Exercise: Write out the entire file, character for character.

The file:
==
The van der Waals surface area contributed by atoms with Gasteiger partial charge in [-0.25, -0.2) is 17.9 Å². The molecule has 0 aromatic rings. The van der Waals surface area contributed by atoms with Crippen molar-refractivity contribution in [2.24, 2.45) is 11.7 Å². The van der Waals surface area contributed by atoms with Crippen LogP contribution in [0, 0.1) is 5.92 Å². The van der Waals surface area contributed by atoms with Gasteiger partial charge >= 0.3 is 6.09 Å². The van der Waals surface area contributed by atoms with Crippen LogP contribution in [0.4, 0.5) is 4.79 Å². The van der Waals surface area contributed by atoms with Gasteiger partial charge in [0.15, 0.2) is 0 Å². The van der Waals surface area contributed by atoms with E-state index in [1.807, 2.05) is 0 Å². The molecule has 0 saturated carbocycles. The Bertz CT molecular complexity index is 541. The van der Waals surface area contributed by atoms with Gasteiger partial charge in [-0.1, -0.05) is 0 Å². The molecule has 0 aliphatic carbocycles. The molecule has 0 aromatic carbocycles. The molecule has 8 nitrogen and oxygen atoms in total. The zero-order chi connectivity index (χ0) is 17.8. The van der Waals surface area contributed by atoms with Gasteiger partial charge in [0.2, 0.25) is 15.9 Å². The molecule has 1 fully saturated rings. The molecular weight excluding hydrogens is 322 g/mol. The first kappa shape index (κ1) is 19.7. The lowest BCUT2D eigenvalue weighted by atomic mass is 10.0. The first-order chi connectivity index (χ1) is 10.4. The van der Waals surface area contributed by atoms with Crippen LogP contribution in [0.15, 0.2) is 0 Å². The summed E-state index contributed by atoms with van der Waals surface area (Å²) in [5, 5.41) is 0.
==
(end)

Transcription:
The van der Waals surface area contributed by atoms with Gasteiger partial charge in [-0.25, -0.2) is 17.9 Å². The molecule has 0 aromatic rings. The van der Waals surface area contributed by atoms with Crippen molar-refractivity contribution in [2.24, 2.45) is 11.7 Å². The van der Waals surface area contributed by atoms with Crippen LogP contribution in [0, 0.1) is 5.92 Å². The van der Waals surface area contributed by atoms with Gasteiger partial charge >= 0.3 is 6.09 Å². The van der Waals surface area contributed by atoms with Crippen LogP contribution in [0.4, 0.5) is 4.79 Å². The van der Waals surface area contributed by atoms with Gasteiger partial charge in [0.15, 0.2) is 0 Å². The van der Waals surface area contributed by atoms with E-state index in [1.807, 2.05) is 0 Å². The molecule has 0 saturated carbocycles. The Bertz CT molecular complexity index is 541. The van der Waals surface area contributed by atoms with Gasteiger partial charge in [-0.1, -0.05) is 0 Å². The molecule has 0 aliphatic carbocycles. The molecule has 0 aromatic carbocycles. The molecule has 8 nitrogen and oxygen atoms in total. The zero-order chi connectivity index (χ0) is 17.8. The van der Waals surface area contributed by atoms with Gasteiger partial charge in [0.2, 0.25) is 15.9 Å². The molecule has 1 fully saturated rings. The molecular weight excluding hydrogens is 322 g/mol. The first kappa shape index (κ1) is 19.7. The lowest BCUT2D eigenvalue weighted by atomic mass is 10.0. The first-order chi connectivity index (χ1) is 10.4. The van der Waals surface area contributed by atoms with Crippen LogP contribution in [0.15, 0.2) is 0 Å². The summed E-state index contributed by atoms with van der Waals surface area (Å²) in [5, 5.41) is 0.